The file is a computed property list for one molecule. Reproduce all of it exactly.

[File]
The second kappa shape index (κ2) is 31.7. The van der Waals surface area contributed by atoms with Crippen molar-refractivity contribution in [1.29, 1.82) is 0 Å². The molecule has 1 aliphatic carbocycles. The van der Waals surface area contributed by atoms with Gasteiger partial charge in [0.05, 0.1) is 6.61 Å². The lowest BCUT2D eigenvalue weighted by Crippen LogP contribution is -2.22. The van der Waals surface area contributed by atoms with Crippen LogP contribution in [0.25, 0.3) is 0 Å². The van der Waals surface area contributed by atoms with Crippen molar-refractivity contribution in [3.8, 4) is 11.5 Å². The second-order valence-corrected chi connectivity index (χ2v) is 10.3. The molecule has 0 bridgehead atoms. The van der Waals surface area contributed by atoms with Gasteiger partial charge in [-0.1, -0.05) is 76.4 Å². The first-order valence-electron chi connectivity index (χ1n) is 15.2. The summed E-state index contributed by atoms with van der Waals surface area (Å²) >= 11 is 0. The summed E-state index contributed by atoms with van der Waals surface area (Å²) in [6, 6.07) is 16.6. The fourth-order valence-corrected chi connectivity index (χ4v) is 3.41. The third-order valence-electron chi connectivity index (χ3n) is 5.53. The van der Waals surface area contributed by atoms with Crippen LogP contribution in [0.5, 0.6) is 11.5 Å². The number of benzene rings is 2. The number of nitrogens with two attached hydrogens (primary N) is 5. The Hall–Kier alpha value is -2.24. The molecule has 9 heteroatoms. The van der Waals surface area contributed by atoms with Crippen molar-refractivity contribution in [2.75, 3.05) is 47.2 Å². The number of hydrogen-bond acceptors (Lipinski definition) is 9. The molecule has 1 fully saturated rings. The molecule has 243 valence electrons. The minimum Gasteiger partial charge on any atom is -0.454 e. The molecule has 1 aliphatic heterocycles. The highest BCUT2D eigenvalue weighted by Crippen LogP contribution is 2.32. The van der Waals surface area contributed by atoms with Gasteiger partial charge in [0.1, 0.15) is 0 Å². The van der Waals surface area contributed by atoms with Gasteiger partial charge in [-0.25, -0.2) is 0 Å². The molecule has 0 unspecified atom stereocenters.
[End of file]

The second kappa shape index (κ2) is 31.7. The van der Waals surface area contributed by atoms with Crippen molar-refractivity contribution in [1.29, 1.82) is 0 Å². The molecule has 1 aliphatic carbocycles. The van der Waals surface area contributed by atoms with Gasteiger partial charge in [0.05, 0.1) is 6.61 Å². The lowest BCUT2D eigenvalue weighted by Crippen LogP contribution is -2.22. The van der Waals surface area contributed by atoms with Crippen LogP contribution in [0.25, 0.3) is 0 Å². The van der Waals surface area contributed by atoms with Crippen molar-refractivity contribution in [3.8, 4) is 11.5 Å². The second-order valence-corrected chi connectivity index (χ2v) is 10.3. The molecule has 0 bridgehead atoms. The van der Waals surface area contributed by atoms with Gasteiger partial charge in [-0.1, -0.05) is 76.4 Å². The first-order valence-electron chi connectivity index (χ1n) is 15.2. The summed E-state index contributed by atoms with van der Waals surface area (Å²) >= 11 is 0. The summed E-state index contributed by atoms with van der Waals surface area (Å²) in [6, 6.07) is 16.6. The fourth-order valence-corrected chi connectivity index (χ4v) is 3.41. The third-order valence-electron chi connectivity index (χ3n) is 5.53. The van der Waals surface area contributed by atoms with Crippen LogP contribution in [0.5, 0.6) is 11.5 Å². The number of benzene rings is 2. The number of nitrogens with two attached hydrogens (primary N) is 5. The Hall–Kier alpha value is -2.24. The molecule has 9 heteroatoms. The van der Waals surface area contributed by atoms with Crippen molar-refractivity contribution in [2.75, 3.05) is 47.2 Å². The number of hydrogen-bond acceptors (Lipinski definition) is 9. The molecule has 1 fully saturated rings. The molecule has 243 valence electrons. The minimum Gasteiger partial charge on any atom is -0.454 e. The molecule has 1 aliphatic heterocycles. The highest BCUT2D eigenvalue weighted by Crippen LogP contribution is 2.32. The van der Waals surface area contributed by atoms with Gasteiger partial charge in [0.1, 0.15) is 0 Å². The van der Waals surface area contributed by atoms with Gasteiger partial charge in [-0.25, -0.2) is 0 Å². The molecule has 0 unspecified atom stereocenters.